Another awesome feature of 1Password for two-factor codes is that it will inform you if a service you have a password saved for has two-factor support and prompt you to set it up. You can easily scroll down through your database to see which services support it. Another bonus is that you can use the 1Password Apple Watch app to generate the codes as well.
If you don’t use 1Password for password management, I probably wouldn’t recommend you use it solely for two-factor, though. I do recommend 1Password for password management if you aren’t using a password manager yet.
If you don’t use 1Password, I would have to recommend Authy has your solution for the best two-factor authentication app. One of the aspects that makes Authy easier to use than 1Password is that two-factor authentication is all that it does. If I was rolling out required two-factor authentication across my organization, Authy would be the app I would deploy.
Most of the apps are very similar in what they do. The main goal is to allow you to scan a QR code to generate the rotating password, and then save it. The thing that Authy does really well (along with 1Password) is handling multiple devices and new device setup. One final reason to pick Authy over Google Authenticator and Microsoft Authenticator are that it offers apps for every platform. If you are using 1Password, you already know how convenient a Mac app is to have, and Authy has apps for macOS, Chrome, iOS, Android, and Windows. If you have a lot of two-factor accounts set up (which you should), having a desktop app will be very convenient.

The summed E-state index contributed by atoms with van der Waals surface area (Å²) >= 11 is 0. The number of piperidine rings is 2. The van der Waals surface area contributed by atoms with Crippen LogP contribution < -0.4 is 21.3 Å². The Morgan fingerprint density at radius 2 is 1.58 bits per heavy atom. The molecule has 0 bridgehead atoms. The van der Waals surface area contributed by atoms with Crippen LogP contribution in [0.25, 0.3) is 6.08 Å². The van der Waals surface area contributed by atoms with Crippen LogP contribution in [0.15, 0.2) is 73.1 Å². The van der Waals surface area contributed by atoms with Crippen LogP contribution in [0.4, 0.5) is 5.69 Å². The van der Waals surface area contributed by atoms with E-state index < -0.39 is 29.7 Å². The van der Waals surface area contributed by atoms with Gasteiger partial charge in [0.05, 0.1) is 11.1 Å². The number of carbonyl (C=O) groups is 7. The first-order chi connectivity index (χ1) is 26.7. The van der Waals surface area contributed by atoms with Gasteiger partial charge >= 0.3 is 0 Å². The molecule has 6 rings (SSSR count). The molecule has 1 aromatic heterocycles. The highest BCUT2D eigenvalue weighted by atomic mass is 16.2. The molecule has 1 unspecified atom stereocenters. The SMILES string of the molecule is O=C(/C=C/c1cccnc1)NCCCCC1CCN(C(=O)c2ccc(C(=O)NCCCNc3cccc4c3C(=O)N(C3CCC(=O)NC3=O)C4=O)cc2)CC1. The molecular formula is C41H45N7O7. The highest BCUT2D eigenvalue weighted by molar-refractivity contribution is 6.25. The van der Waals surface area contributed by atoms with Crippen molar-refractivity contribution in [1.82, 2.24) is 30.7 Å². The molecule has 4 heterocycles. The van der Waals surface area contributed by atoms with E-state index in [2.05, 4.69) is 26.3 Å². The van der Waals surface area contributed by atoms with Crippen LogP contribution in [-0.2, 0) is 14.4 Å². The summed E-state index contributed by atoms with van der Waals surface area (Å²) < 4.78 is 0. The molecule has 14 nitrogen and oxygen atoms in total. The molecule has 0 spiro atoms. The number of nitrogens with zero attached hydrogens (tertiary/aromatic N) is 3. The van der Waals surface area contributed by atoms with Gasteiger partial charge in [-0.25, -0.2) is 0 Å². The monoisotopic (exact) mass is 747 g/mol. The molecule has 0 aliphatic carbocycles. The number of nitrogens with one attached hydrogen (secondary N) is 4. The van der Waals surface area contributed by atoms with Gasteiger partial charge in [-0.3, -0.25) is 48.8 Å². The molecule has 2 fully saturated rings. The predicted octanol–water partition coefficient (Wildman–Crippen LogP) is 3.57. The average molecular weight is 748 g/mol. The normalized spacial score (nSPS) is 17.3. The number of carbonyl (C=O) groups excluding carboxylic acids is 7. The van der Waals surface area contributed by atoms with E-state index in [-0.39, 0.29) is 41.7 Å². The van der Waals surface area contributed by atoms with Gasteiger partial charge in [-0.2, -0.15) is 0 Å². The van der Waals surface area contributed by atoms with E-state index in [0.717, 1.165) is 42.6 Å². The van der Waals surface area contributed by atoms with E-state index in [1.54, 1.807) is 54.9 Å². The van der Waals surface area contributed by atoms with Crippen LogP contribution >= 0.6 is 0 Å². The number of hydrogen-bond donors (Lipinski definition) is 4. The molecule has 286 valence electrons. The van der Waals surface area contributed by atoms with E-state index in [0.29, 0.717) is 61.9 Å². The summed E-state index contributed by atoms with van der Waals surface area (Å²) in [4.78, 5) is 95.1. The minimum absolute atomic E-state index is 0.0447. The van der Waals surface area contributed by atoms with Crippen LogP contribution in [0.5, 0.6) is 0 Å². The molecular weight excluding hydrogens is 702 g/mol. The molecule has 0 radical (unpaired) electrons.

Google Authenticator has been the default solution for a lot of two-factor deployments over the years. In fact, I think the first time I heard about two-factor authentication was Google prompting me to do it. My main concern with using Google Authenticator is the complications in moving to a new device. If you search for how to do this on Google, there are countless articles and it’s a fairly manual process for each of your accounts. Inside the app, there is no way to sync your database with your Google account either.
Overall, the app is straight forward. It’s missing some features that Authy has like Face ID support, but it’s still better than nothing. With Authy being free (their revenue is a different source), it’s just hard to recommend Google Authenticator.
Microsoft Authenticator is a really well designed two-factor authentication app. If you are working in an organization that heavily uses Microsoft products, you’ll likely be using this app for two-factor authentication since it works very well with Office 365.
It works very similar to the way Google Authenticator works, but it does it make it easier to set up a new device. (assuming it’s iOS to iOS). The app is free to use, and you’ll need to sign in with a personal Microsoft account and be signed into iCloud to get the most out of the app. However, it’s hard to recommend over Authy since it lacks desktop apps.
If you aren’t using 2FA already, this is one of the tech-related tasks you need to do soon. There are great options to use (1Password or Authy), and you can set it up for no cost to yourself. Most popular websites now support it as well. If you want to search a database of all the website that supports it, visit twofactorauth.org. If you’ve yet to set up two-factor authentication on your Apple devices, I highly recommend doing it as soon as possible.